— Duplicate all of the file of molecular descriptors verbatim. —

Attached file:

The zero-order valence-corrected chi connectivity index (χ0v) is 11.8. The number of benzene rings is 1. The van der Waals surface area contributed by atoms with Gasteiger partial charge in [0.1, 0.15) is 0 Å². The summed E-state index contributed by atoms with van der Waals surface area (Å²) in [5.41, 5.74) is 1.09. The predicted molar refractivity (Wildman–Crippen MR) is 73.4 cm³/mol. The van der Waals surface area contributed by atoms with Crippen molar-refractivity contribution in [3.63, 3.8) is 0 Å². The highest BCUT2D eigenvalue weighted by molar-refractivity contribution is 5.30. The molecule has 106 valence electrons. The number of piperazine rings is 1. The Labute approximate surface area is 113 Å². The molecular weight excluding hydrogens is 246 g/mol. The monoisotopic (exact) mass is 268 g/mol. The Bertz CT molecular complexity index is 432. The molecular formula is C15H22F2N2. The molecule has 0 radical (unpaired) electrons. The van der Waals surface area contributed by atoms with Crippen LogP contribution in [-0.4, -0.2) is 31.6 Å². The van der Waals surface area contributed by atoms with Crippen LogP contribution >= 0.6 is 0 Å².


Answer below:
The zero-order valence-corrected chi connectivity index (χ0v) is 11.8. The number of benzene rings is 1. The van der Waals surface area contributed by atoms with Gasteiger partial charge in [0.1, 0.15) is 0 Å². The summed E-state index contributed by atoms with van der Waals surface area (Å²) in [5.41, 5.74) is 1.09. The predicted molar refractivity (Wildman–Crippen MR) is 73.4 cm³/mol. The van der Waals surface area contributed by atoms with Crippen molar-refractivity contribution in [3.63, 3.8) is 0 Å². The highest BCUT2D eigenvalue weighted by molar-refractivity contribution is 5.30. The molecule has 106 valence electrons. The number of piperazine rings is 1. The Labute approximate surface area is 113 Å². The molecular weight excluding hydrogens is 246 g/mol. The monoisotopic (exact) mass is 268 g/mol. The Bertz CT molecular complexity index is 432. The molecular formula is C15H22F2N2. The molecule has 0 radical (unpaired) electrons. The van der Waals surface area contributed by atoms with Crippen LogP contribution in [-0.4, -0.2) is 31.6 Å². The van der Waals surface area contributed by atoms with Crippen LogP contribution >= 0.6 is 0 Å².